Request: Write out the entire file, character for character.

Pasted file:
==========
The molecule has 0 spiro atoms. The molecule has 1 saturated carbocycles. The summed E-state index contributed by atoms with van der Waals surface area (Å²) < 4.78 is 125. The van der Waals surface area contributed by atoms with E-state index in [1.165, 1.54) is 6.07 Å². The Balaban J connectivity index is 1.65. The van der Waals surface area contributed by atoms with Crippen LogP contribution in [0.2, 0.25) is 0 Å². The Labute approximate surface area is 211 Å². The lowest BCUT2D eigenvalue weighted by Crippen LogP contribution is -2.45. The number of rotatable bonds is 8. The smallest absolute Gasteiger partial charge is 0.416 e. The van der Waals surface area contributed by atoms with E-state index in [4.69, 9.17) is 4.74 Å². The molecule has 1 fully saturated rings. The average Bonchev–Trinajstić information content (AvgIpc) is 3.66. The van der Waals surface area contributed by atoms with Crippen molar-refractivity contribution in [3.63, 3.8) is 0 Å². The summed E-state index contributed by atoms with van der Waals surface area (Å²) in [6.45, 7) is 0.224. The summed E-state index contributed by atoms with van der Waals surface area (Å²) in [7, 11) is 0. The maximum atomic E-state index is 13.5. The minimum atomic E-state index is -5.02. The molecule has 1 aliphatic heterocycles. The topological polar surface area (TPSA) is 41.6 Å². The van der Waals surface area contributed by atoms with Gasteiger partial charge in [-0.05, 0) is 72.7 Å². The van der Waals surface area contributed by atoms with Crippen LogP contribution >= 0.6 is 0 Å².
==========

The molecule has 0 spiro atoms. The molecule has 1 saturated carbocycles. The summed E-state index contributed by atoms with van der Waals surface area (Å²) < 4.78 is 125. The van der Waals surface area contributed by atoms with E-state index in [1.165, 1.54) is 6.07 Å². The Balaban J connectivity index is 1.65. The van der Waals surface area contributed by atoms with Crippen LogP contribution in [0.2, 0.25) is 0 Å². The Labute approximate surface area is 211 Å². The lowest BCUT2D eigenvalue weighted by Crippen LogP contribution is -2.45. The number of rotatable bonds is 8. The smallest absolute Gasteiger partial charge is 0.416 e. The van der Waals surface area contributed by atoms with E-state index in [4.69, 9.17) is 4.74 Å². The molecule has 1 fully saturated rings. The average Bonchev–Trinajstić information content (AvgIpc) is 3.66. The van der Waals surface area contributed by atoms with Crippen molar-refractivity contribution in [3.63, 3.8) is 0 Å². The summed E-state index contributed by atoms with van der Waals surface area (Å²) in [6.45, 7) is 0.224. The summed E-state index contributed by atoms with van der Waals surface area (Å²) in [7, 11) is 0. The maximum atomic E-state index is 13.5. The minimum atomic E-state index is -5.02. The molecule has 1 aliphatic heterocycles. The topological polar surface area (TPSA) is 41.6 Å². The van der Waals surface area contributed by atoms with Gasteiger partial charge in [-0.05, 0) is 72.7 Å². The van der Waals surface area contributed by atoms with Crippen LogP contribution >= 0.6 is 0 Å².